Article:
Thursday, January 1, 2015

The Decision to Adopt Again

The reasons why people decide to adopt vary widely and its a very personal decision. We are not adopting because we are trying to save a child or because we are saints or because god told us to. Trust me I am not judging anyone if those are their reasons for adopting, they just are not our reasons. For us adopting is purely a selfish decision; we want more kids. We always knew that we wanted three or four kids and we were very blessed to be able with the assistance of drugs to conceive Jake. However, after much heartbreak, additional biological children were not in the cards for us. So we decided that adoption was the way we would expand our family. We looked at many different adoption avenues and for reasons that could fill up another entire blog post, adopting from China was the way to go for us.

John and I have been flirting off and on with the idea to adopt again for the last four years. We would talk about the idea of adopting another one, however a huge concern for us was Madison. We have always said that she would be a ideal only child or first born given her personality, but as luck would have it, she ended up as our baby. We were both, extremely concerned about how she would react to being dethroned as the baby. Add on to that, Jake wanted a brother who was older like him. And while, we agree that our kids should not be the deciding factor in whether we adopt again, their feelings and concerns do and did weigh into our decision on when and the type of child to adopt. In the Spring of 2013, I had been bitten by the adoption bug and even started compiling the stack of paperwork that we would need to begin our process. However neither John or I was overly motivated and I was worried about trying to adopt and finish school. We decided to table the discussion until mid/late 2014.

So imagine my surprise when in Jan 2014, John began pushing hard on the idea that we should adopt again. After much discussion we decided in April 2014, that we would officially begin the process to adopt again. We knew that we wanted another girl, or rather we were told by Maddy that we were going to get another girl, one who looked like her but with shorter legs (meaning younger). Maddy who previously was resistant to the idea of another sibling and who previous answer to the question "Do you want a sister or another brother?" was "I have a brother and I am the sister, we don't need any more" Suddenly was the biggest champion of getting a sister, as she liked the idea of having someone littler around that she could boss around. I began the process of collecting the required paperwork and by early May we were paying our fees and starting the home-study process. We were shocked that within weeks of paying our fees, we received a file to review. Our china program coordinator had locked the file of a little girl with albinism who according to the file was born in Jan 2011.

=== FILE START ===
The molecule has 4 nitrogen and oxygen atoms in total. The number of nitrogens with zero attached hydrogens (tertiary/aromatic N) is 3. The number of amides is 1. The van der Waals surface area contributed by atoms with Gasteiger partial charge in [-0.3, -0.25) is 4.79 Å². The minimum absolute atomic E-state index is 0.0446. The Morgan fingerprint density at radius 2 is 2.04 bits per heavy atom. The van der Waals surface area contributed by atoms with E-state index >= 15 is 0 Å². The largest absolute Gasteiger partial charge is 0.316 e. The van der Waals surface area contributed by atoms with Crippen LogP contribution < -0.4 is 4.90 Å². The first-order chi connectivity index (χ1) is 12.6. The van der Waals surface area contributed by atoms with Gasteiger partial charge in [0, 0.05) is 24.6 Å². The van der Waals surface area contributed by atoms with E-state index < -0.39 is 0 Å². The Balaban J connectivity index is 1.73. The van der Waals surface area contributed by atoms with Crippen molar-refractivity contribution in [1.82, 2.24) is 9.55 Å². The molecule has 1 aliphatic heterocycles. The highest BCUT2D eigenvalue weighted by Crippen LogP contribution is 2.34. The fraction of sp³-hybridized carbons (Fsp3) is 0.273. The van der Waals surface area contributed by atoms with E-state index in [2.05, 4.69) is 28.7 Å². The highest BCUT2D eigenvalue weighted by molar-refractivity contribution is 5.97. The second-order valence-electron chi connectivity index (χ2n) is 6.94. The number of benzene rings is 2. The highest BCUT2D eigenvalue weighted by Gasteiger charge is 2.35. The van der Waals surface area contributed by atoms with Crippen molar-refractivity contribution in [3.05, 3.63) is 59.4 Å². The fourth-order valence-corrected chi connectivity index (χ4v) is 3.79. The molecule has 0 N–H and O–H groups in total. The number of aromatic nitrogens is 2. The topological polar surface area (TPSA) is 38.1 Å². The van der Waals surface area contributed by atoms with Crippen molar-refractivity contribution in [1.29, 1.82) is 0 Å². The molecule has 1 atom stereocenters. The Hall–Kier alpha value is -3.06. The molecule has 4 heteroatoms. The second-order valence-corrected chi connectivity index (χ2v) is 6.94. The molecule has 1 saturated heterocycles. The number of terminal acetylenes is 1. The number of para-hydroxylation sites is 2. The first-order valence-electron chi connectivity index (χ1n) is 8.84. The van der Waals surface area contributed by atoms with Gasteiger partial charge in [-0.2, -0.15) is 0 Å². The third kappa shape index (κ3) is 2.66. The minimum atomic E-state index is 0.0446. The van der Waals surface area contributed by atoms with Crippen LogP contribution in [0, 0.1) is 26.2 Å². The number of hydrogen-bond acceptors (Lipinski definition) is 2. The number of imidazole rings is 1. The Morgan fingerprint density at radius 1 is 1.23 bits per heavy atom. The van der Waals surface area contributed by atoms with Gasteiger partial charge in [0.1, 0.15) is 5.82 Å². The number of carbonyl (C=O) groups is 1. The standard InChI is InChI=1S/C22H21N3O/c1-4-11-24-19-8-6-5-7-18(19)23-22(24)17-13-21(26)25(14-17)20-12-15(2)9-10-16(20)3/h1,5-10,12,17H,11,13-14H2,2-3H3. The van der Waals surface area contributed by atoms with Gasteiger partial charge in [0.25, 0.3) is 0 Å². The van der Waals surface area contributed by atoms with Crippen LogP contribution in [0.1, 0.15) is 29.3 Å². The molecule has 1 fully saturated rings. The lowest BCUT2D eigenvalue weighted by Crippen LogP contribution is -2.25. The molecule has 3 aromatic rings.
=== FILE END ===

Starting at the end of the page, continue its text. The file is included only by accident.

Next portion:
We were excited, but also nervous as we had not expected to be reviewing a file so quickly. As we reviewed the file, it was apparent that this child was delayed and that there was major questions about her actual birthdate. The file showed the child had been abandoned in late Nov. 2011 but her birthdate was listed as Jan 2011, making her tens months at abandonment, which would be unusual for a child with albinism to be abandoned at that age. The file also showed that they believed she had hearing loss in addition to albinism and was not walking unassisted or really talking. These were major red-flags as according to her file she was almost 3 1/2 at this point. We started questioning the file and asking for updates, all along terrified that this child had more needs than we could handle. Our agency worked hard to get updated information and videos, but there was a lot of unanswered questions still, but we needed to make a decision. Adoption is a leap of faith into the unknown and that leap can be terrifying and the worse thing any family can do is say yes to child's file and then be unable to handle the needs and at worst case situation end us disrupting the adoption. I feel like our family is open to a lot of needs, as we have two special needs kids, but given what we knew and with me feeling completely overwhelmed by the unknown, we had to say no the file We were both heartbroken and I know everyday, I questioned our decision to say no and wondered was she suppose to be our and I was just too frozen by fear to say yes.